and I was surprised to find that half of the students don’t go to academic high school with its algebra, geometry and calculus. They go to vocational (trade) schools. They have over a 100 main categories to choose from and when you break out the sub categories they number over 300 choices. This realization prompted me to write this (which was addressed to a different paul)…

http://mathforum.org/kb/message.jspa?messageID=7663493&tstart=45

When Mr. Salomon asks…

“You haven’t given up the good fight though, right?”

I don’t think this is a good fight. It is more like a holy crusade.

Jason Dyer, on March 1, 2012 at 6:16 am said:half of the students don’t go to academic high school with its algebra, geometry and calculus.This is exceedingly common. I find trying to extrapolate truths about US education from international statistics to be painful for this very reason.

My favorite example is how Israel ranked #1 internationally in math in a 1964 study and afterward sank to the middle. The 1964 study excluded Arabs (11% of the population at the time).

Bryan Meyer, on March 2, 2012 at 10:26 am said:I wonder if there is a way to use the football lesson as a context through which students grow to understand and conceptualize the mathematics you intend as opposed to a context in which they just practice what they have already been exposed to? In other words, put the football lesson first and embed the individual lessons within it?

Jason Dyer, on March 2, 2012 at 2:06 pm said:I did try that once with the football specifically. It didn’t work too well. I think this has more to do with 13-year old psychology than pure curriculum constraints: they were too pumped up from going outside etc. that they had trouble building new mathematics afterwards.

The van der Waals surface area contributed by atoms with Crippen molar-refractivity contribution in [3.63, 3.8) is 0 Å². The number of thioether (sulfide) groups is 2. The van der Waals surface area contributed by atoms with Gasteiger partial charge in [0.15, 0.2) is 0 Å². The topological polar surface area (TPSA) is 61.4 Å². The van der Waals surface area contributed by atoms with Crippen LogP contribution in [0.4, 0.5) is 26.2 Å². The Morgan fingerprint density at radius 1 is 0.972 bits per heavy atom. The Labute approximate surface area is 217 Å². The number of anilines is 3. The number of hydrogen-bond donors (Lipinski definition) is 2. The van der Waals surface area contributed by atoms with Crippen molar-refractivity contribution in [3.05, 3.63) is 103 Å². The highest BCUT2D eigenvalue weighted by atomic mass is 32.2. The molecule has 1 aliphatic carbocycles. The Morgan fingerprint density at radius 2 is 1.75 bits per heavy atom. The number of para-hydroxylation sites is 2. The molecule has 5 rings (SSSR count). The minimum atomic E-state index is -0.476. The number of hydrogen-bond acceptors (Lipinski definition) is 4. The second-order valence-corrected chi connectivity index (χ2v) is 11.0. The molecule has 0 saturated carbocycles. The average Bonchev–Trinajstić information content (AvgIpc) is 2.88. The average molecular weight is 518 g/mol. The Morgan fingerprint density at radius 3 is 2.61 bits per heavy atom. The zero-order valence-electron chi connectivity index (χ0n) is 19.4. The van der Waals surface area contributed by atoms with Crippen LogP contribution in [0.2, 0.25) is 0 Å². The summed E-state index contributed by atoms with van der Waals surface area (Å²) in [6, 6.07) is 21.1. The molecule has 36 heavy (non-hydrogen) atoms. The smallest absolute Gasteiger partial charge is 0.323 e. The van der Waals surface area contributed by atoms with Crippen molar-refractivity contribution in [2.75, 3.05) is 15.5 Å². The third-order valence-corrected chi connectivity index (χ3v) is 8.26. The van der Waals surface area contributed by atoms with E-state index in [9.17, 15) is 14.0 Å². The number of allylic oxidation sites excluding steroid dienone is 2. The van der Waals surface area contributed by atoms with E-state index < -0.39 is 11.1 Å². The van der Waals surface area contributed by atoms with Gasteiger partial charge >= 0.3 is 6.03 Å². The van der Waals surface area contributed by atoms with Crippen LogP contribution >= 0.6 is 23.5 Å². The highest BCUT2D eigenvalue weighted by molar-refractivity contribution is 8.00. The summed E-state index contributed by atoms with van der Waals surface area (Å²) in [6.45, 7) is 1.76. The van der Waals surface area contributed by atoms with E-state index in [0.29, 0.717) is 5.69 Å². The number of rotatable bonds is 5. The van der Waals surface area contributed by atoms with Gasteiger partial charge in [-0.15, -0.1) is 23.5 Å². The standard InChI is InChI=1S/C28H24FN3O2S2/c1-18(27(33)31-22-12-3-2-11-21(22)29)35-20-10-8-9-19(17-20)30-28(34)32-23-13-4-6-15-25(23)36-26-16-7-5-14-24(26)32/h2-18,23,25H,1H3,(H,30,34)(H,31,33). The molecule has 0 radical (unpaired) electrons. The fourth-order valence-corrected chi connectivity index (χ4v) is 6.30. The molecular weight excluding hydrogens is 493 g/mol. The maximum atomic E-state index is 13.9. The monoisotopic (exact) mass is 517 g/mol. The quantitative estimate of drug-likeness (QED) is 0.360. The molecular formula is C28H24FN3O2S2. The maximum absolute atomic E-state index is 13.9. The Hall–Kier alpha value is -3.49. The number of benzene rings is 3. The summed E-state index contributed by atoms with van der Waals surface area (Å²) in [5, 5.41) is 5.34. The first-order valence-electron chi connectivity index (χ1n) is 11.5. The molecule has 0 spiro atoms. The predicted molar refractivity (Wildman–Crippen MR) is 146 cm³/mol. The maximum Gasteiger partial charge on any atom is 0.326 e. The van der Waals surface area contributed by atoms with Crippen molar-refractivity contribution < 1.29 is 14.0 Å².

One lesson that did work well in the manner you suggest is a bit with unit conversion where I have the students reproduce Oliver Smoot’s feat of using their body as a measuring stick. I guess the relation between the math and the activity was easier to see?

Planning Meaningful Tasks Into My Units « Mathy McMatherson, on March 2, 2012 at 7:55 pm said:[…] (and possibly why I feel compelled to write this tonight): Jason Dyer’s post on building objectives towards and overarching activity/project. All of my objectives and knowledge should be building towards some meaningful mathematical […]

bvancil, on March 3, 2012 at 2:53 pm said:I’m curious: What software did you use to generate your project goal oriented sequencing diagram? Do you update it as you progress in a more-or-less automatic way?

Jason Dyer, on March 3, 2012 at 7:31 pm said:I just drew by hand in my paint program. Given I had no idea it would even work until recently I’ve been updating by hand (now that I know it does, I might consider making something automatic).

Thing 6 Reflection | L Holm's Blog, on June 28, 2012 at 2:02 pm said:[…] is the link: https://numberwarrior.wordpress.com/2012/02/29/project-based-objective-posting/ This entry was posted in Uncategorized by lholm. Bookmark the […]